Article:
White Lies: Ritual

RIYL: Bands that sound like Joy Division, Joy Division

Ritual, the sophomore album from freakishly pale London post-punkers White Lies, opens with “Is Love.” It is a love song about love that goes into great detail about how damn awesome falling in love feels. Is it a sign that the group of anemic goth London boys are looking up? Maybe they finally got some sun?

No. Don’t worry. While “Is Love” does extol the virtues of falling in love, nearly every other track on Rituals is a counterargument to that upbeat track, explaining in great detail why love is a hideous monster filled with dread and despair, and something that should be avoided at all costs.

On “Bigger Than Us,” lead singer Harry McVeigh worries that his significant other may be leaving him because she’s taking a different way home from work, “You’ve never taken that way with me before / Did you feel the need for change?” The somber tone of “Peace & Quiet” is a little more abstract, but its a safe bet that when he bemoans a “great pressure coming down on me,” he’s talking about love. He’s definitely talking about love on “Streetlights,” which opens with the oh-so-cheerful lyric “Hold tight for heartbreak, buckle up for loneliness.”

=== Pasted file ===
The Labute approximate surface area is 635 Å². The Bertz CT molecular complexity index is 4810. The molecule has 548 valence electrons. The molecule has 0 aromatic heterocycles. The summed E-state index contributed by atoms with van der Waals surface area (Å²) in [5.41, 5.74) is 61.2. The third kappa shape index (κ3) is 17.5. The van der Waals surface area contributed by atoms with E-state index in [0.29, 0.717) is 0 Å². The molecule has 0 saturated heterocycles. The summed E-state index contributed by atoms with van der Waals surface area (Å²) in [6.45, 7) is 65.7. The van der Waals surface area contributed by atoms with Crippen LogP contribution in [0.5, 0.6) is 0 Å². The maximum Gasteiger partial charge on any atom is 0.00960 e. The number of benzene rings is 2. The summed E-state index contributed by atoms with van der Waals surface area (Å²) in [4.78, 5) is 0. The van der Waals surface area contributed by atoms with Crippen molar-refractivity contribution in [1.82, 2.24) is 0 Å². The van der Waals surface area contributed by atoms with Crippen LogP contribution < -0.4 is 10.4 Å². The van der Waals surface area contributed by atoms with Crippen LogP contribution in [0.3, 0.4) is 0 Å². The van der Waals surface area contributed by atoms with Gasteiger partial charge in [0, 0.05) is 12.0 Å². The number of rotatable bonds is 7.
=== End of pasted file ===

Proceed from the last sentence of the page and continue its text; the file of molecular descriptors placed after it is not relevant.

White Lies are mopey bastards, brought up in the school of Joy Division, combining sparse yet soaring riffs with dissonant melodies, all while McVeigh does his best to sound just like Ian Curtis. So yeah, they’re derivative without an ounce of originality in them. But they’re still fun in their own “I can’t believe they’re serious way.” Besides, there are far worse Joy Division rip off groups that you could listen to. On a scale of Interpol to She Wants Revenge, they’re definitely a high Editors. (Fiction 2011)

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White Lies: To Lose My Life

Think of White Lies as the Menswe@r of the latest UK rock movement; there is nothing particularly wrong with them, but the combination of timing (they don’t have it) and chops (they have enough to get by) saddles To Lose My Life, the band’s debut album, with one heck of an uphill battle. Their earnest, widescreen melodrama will fit snugly next to your Editors and Interpol CDs, and the title track, with its unforgettable lyric “Let’s grow old together, and die at the same time,” is sure to rope in a lovestruck Goth kid or two. It’s all perfectly pleasant, and they even reach for Julian Cope levels of bombast on “Nothing to Give,” but it’s lacking that transcendant moment where the band rises above its influences to deliver something extraordinary. As debuts go, it’s unassuming – which went out of style with the advent of Soundscan – but so was Travis’ first album. Let’s see where they go from here. (Geffen 2009)

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